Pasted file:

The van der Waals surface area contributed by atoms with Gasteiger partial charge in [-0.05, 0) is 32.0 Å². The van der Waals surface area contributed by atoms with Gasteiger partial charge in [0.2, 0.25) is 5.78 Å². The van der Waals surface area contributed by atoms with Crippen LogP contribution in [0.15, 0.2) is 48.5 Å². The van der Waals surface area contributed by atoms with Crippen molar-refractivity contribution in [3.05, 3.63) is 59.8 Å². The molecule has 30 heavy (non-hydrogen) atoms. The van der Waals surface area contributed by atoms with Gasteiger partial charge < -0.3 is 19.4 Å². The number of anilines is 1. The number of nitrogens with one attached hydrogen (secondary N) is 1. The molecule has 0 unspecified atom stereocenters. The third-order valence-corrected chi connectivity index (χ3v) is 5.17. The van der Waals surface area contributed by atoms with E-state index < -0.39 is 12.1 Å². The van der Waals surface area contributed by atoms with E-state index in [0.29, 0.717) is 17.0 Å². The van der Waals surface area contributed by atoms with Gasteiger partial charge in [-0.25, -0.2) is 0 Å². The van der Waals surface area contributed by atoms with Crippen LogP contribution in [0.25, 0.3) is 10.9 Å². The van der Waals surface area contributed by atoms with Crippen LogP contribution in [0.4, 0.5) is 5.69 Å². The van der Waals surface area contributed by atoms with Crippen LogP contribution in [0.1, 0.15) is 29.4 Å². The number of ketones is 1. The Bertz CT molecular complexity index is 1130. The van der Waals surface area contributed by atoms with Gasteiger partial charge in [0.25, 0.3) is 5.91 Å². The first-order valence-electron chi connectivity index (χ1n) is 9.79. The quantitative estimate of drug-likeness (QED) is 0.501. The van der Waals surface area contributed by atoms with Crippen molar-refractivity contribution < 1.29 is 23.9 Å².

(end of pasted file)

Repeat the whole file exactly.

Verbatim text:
The van der Waals surface area contributed by atoms with Gasteiger partial charge in [-0.05, 0) is 32.0 Å². The van der Waals surface area contributed by atoms with Gasteiger partial charge in [0.2, 0.25) is 5.78 Å². The van der Waals surface area contributed by atoms with Crippen LogP contribution in [0.15, 0.2) is 48.5 Å². The van der Waals surface area contributed by atoms with Crippen molar-refractivity contribution in [3.05, 3.63) is 59.8 Å². The molecule has 30 heavy (non-hydrogen) atoms. The van der Waals surface area contributed by atoms with Gasteiger partial charge < -0.3 is 19.4 Å². The number of anilines is 1. The number of nitrogens with one attached hydrogen (secondary N) is 1. The molecule has 0 unspecified atom stereocenters. The third-order valence-corrected chi connectivity index (χ3v) is 5.17. The van der Waals surface area contributed by atoms with E-state index < -0.39 is 12.1 Å². The van der Waals surface area contributed by atoms with E-state index in [0.29, 0.717) is 17.0 Å². The van der Waals surface area contributed by atoms with Gasteiger partial charge in [-0.25, -0.2) is 0 Å². The van der Waals surface area contributed by atoms with Crippen LogP contribution in [0.25, 0.3) is 10.9 Å². The van der Waals surface area contributed by atoms with Crippen LogP contribution in [0.4, 0.5) is 5.69 Å². The van der Waals surface area contributed by atoms with Crippen LogP contribution in [0.1, 0.15) is 29.4 Å². The number of ketones is 1. The Bertz CT molecular complexity index is 1130. The van der Waals surface area contributed by atoms with Gasteiger partial charge in [0.25, 0.3) is 5.91 Å². The first-order valence-electron chi connectivity index (χ1n) is 9.79. The quantitative estimate of drug-likeness (QED) is 0.501. The van der Waals surface area contributed by atoms with Crippen molar-refractivity contribution < 1.29 is 23.9 Å².